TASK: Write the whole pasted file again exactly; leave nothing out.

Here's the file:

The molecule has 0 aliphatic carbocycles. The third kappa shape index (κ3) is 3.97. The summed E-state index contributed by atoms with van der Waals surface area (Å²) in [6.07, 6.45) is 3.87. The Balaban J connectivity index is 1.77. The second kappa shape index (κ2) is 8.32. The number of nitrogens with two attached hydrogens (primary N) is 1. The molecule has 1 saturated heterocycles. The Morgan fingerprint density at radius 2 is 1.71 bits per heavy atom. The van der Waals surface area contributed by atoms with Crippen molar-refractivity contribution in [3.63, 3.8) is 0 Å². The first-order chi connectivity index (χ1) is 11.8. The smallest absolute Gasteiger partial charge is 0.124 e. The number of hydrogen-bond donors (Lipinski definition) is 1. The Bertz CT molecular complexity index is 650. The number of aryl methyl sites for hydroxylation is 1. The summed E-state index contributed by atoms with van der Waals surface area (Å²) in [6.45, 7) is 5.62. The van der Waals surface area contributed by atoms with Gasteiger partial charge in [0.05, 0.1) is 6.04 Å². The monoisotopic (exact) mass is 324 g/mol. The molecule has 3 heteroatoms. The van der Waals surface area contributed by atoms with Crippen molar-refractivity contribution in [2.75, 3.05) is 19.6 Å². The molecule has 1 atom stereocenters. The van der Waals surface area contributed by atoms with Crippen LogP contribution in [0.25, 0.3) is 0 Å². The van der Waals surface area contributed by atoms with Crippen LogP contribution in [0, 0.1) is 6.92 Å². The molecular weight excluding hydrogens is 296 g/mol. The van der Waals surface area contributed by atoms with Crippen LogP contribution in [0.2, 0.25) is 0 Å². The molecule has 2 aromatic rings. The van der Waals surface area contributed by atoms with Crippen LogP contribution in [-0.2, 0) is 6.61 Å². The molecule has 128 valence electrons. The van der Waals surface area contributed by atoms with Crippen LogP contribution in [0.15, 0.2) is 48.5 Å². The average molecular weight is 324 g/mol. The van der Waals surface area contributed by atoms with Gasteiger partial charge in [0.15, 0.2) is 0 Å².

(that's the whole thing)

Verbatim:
The molecule has 0 aliphatic carbocycles. The third kappa shape index (κ3) is 3.97. The summed E-state index contributed by atoms with van der Waals surface area (Å²) in [6.07, 6.45) is 3.87. The Balaban J connectivity index is 1.77. The second kappa shape index (κ2) is 8.32. The number of nitrogens with two attached hydrogens (primary N) is 1. The molecule has 1 saturated heterocycles. The Morgan fingerprint density at radius 2 is 1.71 bits per heavy atom. The van der Waals surface area contributed by atoms with Crippen molar-refractivity contribution in [3.63, 3.8) is 0 Å². The first-order chi connectivity index (χ1) is 11.8. The smallest absolute Gasteiger partial charge is 0.124 e. The number of hydrogen-bond donors (Lipinski definition) is 1. The Bertz CT molecular complexity index is 650. The number of aryl methyl sites for hydroxylation is 1. The summed E-state index contributed by atoms with van der Waals surface area (Å²) in [6.45, 7) is 5.62. The van der Waals surface area contributed by atoms with Gasteiger partial charge in [0.05, 0.1) is 6.04 Å². The monoisotopic (exact) mass is 324 g/mol. The molecule has 3 heteroatoms. The van der Waals surface area contributed by atoms with Crippen molar-refractivity contribution in [2.75, 3.05) is 19.6 Å². The molecule has 1 atom stereocenters. The van der Waals surface area contributed by atoms with Crippen LogP contribution in [0.25, 0.3) is 0 Å². The van der Waals surface area contributed by atoms with Crippen LogP contribution in [0, 0.1) is 6.92 Å². The molecular weight excluding hydrogens is 296 g/mol. The van der Waals surface area contributed by atoms with Crippen LogP contribution in [0.2, 0.25) is 0 Å². The molecule has 2 aromatic rings. The van der Waals surface area contributed by atoms with Crippen LogP contribution in [-0.2, 0) is 6.61 Å². The molecule has 128 valence electrons. The van der Waals surface area contributed by atoms with Crippen LogP contribution in [0.15, 0.2) is 48.5 Å². The average molecular weight is 324 g/mol. The van der Waals surface area contributed by atoms with Gasteiger partial charge in [0.15, 0.2) is 0 Å².